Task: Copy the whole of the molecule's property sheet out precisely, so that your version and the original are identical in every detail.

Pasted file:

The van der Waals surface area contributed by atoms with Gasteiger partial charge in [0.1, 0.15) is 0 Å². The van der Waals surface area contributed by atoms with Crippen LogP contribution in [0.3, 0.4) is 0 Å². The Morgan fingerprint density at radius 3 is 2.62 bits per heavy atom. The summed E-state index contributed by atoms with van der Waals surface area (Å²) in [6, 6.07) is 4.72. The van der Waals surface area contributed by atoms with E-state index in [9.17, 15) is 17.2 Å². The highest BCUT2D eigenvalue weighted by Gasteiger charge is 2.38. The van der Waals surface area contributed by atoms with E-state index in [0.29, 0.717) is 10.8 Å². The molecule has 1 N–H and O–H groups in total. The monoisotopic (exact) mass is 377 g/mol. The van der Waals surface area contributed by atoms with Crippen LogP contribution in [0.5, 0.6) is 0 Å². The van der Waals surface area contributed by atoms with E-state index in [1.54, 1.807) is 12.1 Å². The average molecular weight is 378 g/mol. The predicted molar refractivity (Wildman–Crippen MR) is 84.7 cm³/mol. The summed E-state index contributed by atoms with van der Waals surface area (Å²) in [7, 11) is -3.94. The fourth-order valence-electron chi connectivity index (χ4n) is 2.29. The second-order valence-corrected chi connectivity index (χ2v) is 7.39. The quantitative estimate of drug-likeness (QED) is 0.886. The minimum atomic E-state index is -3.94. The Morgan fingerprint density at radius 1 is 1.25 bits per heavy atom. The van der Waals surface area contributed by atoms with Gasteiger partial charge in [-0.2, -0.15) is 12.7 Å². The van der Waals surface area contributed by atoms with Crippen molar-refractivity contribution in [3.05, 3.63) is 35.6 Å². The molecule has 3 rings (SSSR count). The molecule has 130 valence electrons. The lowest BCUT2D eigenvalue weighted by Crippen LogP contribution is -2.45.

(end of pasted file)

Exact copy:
The van der Waals surface area contributed by atoms with Gasteiger partial charge in [0.1, 0.15) is 0 Å². The van der Waals surface area contributed by atoms with Crippen LogP contribution in [0.3, 0.4) is 0 Å². The Morgan fingerprint density at radius 3 is 2.62 bits per heavy atom. The summed E-state index contributed by atoms with van der Waals surface area (Å²) in [6, 6.07) is 4.72. The van der Waals surface area contributed by atoms with E-state index in [9.17, 15) is 17.2 Å². The highest BCUT2D eigenvalue weighted by Gasteiger charge is 2.38. The van der Waals surface area contributed by atoms with E-state index in [0.29, 0.717) is 10.8 Å². The molecule has 1 N–H and O–H groups in total. The monoisotopic (exact) mass is 377 g/mol. The van der Waals surface area contributed by atoms with Crippen LogP contribution in [0.5, 0.6) is 0 Å². The van der Waals surface area contributed by atoms with E-state index in [1.54, 1.807) is 12.1 Å². The average molecular weight is 378 g/mol. The predicted molar refractivity (Wildman–Crippen MR) is 84.7 cm³/mol. The summed E-state index contributed by atoms with van der Waals surface area (Å²) in [7, 11) is -3.94. The fourth-order valence-electron chi connectivity index (χ4n) is 2.29. The second-order valence-corrected chi connectivity index (χ2v) is 7.39. The quantitative estimate of drug-likeness (QED) is 0.886. The minimum atomic E-state index is -3.94. The Morgan fingerprint density at radius 1 is 1.25 bits per heavy atom. The van der Waals surface area contributed by atoms with Gasteiger partial charge in [-0.2, -0.15) is 12.7 Å². The van der Waals surface area contributed by atoms with Crippen molar-refractivity contribution in [3.05, 3.63) is 35.6 Å². The molecule has 3 rings (SSSR count). The molecule has 130 valence electrons. The lowest BCUT2D eigenvalue weighted by Crippen LogP contribution is -2.45.